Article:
I’ll be continuing the Baby Steps to SOA topic next week, but for this week I’m jumping back into the world of Sitecore. I’ve just spent the past few weeks performance tuning another project, and there are so many rabbit-holes one has to jump down to find the culprit of a performance issue. Networks, databases, memory leaks, caching, bad code, integration bottlenecks… so many variables that can lead to a Sitecore site performing poorly under load even when it seems all the Sitecore configurations are correct.
While trying to track down the cause of my particular problem, I was able to find a few great resources that I’ve pulled together here, along with a few tips.
- 27 Tips on Configuring Sitecore for Performance, Scalability and Security
My colleague Glen McInnis gathered together a lot of recommendations from Sitecore guides and cookbooks and collated a list of things to do to ensure a solid installation.
- A Going Live Checklist for Sitecore Websites
Not as many tips, but some great starting points and the article also links out to several other good reads.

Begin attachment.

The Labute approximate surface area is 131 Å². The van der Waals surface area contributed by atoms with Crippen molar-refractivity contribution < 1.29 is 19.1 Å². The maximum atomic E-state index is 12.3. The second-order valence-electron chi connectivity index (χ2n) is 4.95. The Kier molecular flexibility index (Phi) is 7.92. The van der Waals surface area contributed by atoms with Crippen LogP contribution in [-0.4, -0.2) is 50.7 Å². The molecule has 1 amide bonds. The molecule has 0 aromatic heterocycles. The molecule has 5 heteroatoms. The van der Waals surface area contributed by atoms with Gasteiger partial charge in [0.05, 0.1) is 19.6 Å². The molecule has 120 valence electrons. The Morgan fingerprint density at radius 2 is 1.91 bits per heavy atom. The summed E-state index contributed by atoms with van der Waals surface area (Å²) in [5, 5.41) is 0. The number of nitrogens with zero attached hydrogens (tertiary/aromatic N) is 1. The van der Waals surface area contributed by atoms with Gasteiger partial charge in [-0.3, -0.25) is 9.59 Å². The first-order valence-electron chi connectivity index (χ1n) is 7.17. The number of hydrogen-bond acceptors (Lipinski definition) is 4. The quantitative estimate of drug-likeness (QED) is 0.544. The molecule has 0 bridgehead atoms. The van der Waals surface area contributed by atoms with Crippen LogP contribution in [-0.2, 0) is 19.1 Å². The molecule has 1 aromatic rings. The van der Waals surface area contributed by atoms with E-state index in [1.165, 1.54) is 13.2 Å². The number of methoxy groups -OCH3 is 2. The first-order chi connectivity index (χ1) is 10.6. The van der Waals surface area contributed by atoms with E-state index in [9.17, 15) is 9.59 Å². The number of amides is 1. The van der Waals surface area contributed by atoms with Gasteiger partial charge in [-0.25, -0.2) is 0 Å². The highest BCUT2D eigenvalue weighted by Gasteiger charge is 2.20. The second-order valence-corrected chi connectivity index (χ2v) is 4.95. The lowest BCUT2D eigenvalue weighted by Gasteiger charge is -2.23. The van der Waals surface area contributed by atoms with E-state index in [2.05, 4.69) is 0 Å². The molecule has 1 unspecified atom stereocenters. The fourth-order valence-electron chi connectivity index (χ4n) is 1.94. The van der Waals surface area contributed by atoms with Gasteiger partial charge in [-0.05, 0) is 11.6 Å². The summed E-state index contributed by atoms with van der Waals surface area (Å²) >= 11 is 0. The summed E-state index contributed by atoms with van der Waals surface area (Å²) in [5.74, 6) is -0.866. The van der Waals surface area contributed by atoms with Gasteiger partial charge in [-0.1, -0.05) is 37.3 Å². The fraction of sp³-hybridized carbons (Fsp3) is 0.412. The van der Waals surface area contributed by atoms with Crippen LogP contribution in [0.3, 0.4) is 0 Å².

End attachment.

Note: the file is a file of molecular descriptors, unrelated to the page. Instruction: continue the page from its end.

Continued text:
- Tricks and Optimizations for your Sitecore Website
This post has some very specific details on configurations that can be made to tune performance.
It is possible that with all the tuning complete the site still responds poorly. Sometimes, this may be a hardware or networking issue, and sometimes the issue might be within the code itself. To help track this down, try the following:
- Create a static HTML page that has the same markup as would normally be rendered by one of your poorly performing pages.
- Install this page on the same webserver on the same domain that is performing poorly.
- Load test this page directly with your favorite load testing tool.
- Analyze the results and see if the performance issue still exists.
If the analysis still shows problems even when Sitecore is not involved in the delivery, you can be sure the problem resides somewhere in the hardware or network, and not in the code. If performance is good, then you know that something in the code is the problem and the network and hardware can be ignored as a source of the issue. Either way, this won’t be the end of the analysis, but should allow for standard network, hardware, or code performance tweaks to begin.
If the problem is in the hardware, tools like PerfMon and Fiddler can help you track down the issue. If the problem is in the code, using the Sitecore debugger and admin Stats page can help you find troublesome sublayouts